Blue Note Boys
Finding more good records but less time to listen to them. Still holding on to the Public Enemy albums, for example, just because I have a hard time squeezing it in. Anyway, here’s both a Record Bulletin and the third (or fourth) Jazz Notes entry. Having acquired a 58-record collection of McCoy Tyner, I’m rather excited to wade through it, possibly giving new releases short shrift—this translates to only listening to what’s recommended to me rather than blind searching, which quickly gets tiring and yields few results.
JOSE JAMES – No Beginning No End (Blue Note): Jazz lovers in the 70’s sometimes disguised themselves as pop stars to mask their roots and attempt to attain mainstream success—Van Morrison, Traffic, or any shit fusion band you can recall—though now pop hacks dabble in the genre to distract listeners from their inability to find a hook, since their conception of jazz lacks ‘em. Enter Jose James, New York-based soul singer-songwriter citing Coltrane and Holiday, dipping into R&B ‘cause he’s supposed to and swimming around until surfacing at jazz bastion Blue Note. But while jazz abounds he also surprises, pulling out melodic pop soaked in his soulful serenade or DJ tricks deftly backed with brass. Just what exactly is jazzy about the radio-friendly unrequited love ballad “Come to My Door?” Why would it have to be? Van Morrison had “Brown Eyed Girl” and then avoided that aesthetic for the rest of his career. James might, too, but he shouldn’t, because he’s so good at it. A MINUS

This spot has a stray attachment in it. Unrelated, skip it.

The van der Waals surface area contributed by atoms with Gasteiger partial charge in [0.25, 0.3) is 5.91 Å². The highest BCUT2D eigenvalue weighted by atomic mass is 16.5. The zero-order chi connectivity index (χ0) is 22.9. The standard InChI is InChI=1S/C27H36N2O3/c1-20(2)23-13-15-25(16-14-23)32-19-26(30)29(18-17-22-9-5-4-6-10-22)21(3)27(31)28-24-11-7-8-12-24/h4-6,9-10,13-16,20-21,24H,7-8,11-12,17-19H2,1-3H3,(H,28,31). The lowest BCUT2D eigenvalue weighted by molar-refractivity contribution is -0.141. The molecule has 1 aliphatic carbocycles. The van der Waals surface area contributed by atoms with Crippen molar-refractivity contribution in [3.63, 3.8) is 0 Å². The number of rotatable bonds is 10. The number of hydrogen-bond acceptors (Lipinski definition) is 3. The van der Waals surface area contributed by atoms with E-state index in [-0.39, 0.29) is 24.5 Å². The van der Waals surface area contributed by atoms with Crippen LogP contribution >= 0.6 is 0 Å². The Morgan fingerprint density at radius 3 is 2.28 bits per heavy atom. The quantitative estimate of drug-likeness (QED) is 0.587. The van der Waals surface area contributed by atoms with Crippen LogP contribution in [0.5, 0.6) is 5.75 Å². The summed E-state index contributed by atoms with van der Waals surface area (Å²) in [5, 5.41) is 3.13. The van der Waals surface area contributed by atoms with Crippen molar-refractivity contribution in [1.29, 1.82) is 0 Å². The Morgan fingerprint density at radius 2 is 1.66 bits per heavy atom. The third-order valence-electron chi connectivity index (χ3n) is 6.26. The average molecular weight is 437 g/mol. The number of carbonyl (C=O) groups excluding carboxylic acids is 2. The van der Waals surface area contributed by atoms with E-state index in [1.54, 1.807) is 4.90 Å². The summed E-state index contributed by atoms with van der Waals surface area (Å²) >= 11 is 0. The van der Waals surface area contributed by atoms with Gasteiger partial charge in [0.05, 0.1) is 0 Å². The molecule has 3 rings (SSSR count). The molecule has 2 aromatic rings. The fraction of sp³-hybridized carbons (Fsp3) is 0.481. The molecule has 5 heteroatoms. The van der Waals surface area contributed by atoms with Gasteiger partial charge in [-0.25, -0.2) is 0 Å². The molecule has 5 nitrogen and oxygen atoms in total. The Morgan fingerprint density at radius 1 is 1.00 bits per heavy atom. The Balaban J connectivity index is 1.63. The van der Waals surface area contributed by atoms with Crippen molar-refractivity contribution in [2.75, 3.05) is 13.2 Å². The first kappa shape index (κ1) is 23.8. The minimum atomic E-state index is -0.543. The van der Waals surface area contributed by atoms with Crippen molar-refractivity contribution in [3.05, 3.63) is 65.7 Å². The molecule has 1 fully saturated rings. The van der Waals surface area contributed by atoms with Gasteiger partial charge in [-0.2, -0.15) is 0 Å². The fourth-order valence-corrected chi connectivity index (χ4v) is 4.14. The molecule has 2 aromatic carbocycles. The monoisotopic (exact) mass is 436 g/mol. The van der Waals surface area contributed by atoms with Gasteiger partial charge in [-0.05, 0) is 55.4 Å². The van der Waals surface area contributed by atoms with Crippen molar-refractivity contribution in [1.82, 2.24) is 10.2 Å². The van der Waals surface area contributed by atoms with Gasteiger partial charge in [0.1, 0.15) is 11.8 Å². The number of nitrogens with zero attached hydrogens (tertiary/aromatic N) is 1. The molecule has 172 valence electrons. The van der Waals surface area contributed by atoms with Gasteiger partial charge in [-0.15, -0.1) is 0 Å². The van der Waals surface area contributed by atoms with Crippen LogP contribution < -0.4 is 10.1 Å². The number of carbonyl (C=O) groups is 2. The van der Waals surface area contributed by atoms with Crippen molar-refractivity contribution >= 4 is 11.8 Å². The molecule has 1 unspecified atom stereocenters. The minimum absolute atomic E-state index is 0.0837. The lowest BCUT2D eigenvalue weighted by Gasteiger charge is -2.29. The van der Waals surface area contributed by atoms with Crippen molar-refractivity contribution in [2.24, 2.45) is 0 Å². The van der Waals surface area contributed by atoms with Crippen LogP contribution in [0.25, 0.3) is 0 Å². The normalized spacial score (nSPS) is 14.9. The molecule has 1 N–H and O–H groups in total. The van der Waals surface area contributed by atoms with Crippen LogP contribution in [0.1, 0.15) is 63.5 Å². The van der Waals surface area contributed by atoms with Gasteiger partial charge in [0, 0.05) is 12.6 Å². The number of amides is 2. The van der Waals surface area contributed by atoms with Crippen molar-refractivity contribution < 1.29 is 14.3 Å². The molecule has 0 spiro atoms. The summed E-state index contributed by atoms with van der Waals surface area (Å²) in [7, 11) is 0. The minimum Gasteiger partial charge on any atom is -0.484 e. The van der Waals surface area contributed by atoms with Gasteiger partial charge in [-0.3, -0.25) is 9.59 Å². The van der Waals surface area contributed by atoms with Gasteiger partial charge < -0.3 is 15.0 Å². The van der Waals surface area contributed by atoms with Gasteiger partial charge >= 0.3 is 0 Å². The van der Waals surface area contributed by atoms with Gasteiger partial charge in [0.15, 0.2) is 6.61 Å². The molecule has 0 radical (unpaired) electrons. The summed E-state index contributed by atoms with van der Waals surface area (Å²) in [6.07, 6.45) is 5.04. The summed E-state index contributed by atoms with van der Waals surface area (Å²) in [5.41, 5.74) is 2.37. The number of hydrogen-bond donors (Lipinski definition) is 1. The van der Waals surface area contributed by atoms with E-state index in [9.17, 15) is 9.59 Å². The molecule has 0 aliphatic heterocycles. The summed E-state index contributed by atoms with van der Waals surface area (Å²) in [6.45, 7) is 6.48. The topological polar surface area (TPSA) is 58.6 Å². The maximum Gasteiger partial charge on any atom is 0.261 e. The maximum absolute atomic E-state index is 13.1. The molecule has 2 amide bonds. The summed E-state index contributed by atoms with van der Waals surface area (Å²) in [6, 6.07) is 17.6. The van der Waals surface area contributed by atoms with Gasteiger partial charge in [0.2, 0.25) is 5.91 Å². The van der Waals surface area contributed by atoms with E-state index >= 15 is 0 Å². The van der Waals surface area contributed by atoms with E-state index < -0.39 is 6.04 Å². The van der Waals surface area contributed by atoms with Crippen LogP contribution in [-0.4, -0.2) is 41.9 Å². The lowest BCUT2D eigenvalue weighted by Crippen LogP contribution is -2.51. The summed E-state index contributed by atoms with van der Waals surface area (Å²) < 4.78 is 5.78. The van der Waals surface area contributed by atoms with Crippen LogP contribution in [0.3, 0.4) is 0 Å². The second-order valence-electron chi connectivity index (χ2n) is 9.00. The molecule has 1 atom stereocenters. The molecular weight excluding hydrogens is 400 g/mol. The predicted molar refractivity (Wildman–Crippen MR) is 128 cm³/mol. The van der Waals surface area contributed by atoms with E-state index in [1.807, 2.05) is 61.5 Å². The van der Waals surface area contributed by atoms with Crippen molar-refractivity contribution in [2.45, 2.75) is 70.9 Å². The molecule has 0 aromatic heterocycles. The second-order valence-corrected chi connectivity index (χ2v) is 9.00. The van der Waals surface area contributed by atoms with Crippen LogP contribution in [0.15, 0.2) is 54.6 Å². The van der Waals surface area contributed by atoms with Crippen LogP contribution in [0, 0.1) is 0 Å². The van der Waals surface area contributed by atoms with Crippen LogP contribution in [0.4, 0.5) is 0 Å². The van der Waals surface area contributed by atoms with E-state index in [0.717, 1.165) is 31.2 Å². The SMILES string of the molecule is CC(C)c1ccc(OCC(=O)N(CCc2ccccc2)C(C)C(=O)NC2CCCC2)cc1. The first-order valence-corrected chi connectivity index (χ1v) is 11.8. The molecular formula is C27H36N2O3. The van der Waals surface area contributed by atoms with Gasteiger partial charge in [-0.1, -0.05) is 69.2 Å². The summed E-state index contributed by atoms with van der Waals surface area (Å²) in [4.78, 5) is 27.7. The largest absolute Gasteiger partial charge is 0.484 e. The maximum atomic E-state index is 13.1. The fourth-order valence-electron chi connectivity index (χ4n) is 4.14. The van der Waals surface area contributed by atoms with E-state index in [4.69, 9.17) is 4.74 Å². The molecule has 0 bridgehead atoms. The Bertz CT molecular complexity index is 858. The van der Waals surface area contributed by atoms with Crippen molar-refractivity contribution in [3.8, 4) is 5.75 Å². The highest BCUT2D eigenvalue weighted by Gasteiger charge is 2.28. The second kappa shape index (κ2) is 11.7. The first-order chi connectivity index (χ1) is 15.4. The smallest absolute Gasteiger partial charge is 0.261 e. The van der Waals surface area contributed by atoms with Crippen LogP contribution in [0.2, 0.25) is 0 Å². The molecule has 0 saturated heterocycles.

WAYNE SHORTER QUARTET – Without a Net (Blue Note): Saxophonist, best known as composer for Blakey’s Jazz Messengers, member of Davis’s Second Great Quartet, founding member of jazz-rock group Weather Report, often dubbed greatest living jazz composer. I wouldn’t know whether the appellation has merit when considering Tyner and Coleman are still kicking. Nevertheless, these nine tracks—sporadically recorded live during his 2011Euro tour feat. pianist Danilo Perez, drummer Brian Blade, and bassist John Patitucci—are surprisingly listenable to someone whose affinity for fairly-avant jazz (particularly an album running at eighty minutes) has rarely stretched further than Ornette!. I’ll attribute it to Shorter’s tone-setting rendition of Davis’s “Orbits,” and his managing to make the Imani Winds-backed melodic-to-experimental to-and-fro twenty-three-minute centerpiece “Pegasus” a highlight. Six of these are new Shorter comps, all nice to hear. Greatest living composer? At age 80, he’s the greatest living fossil. Maybe. A MINUS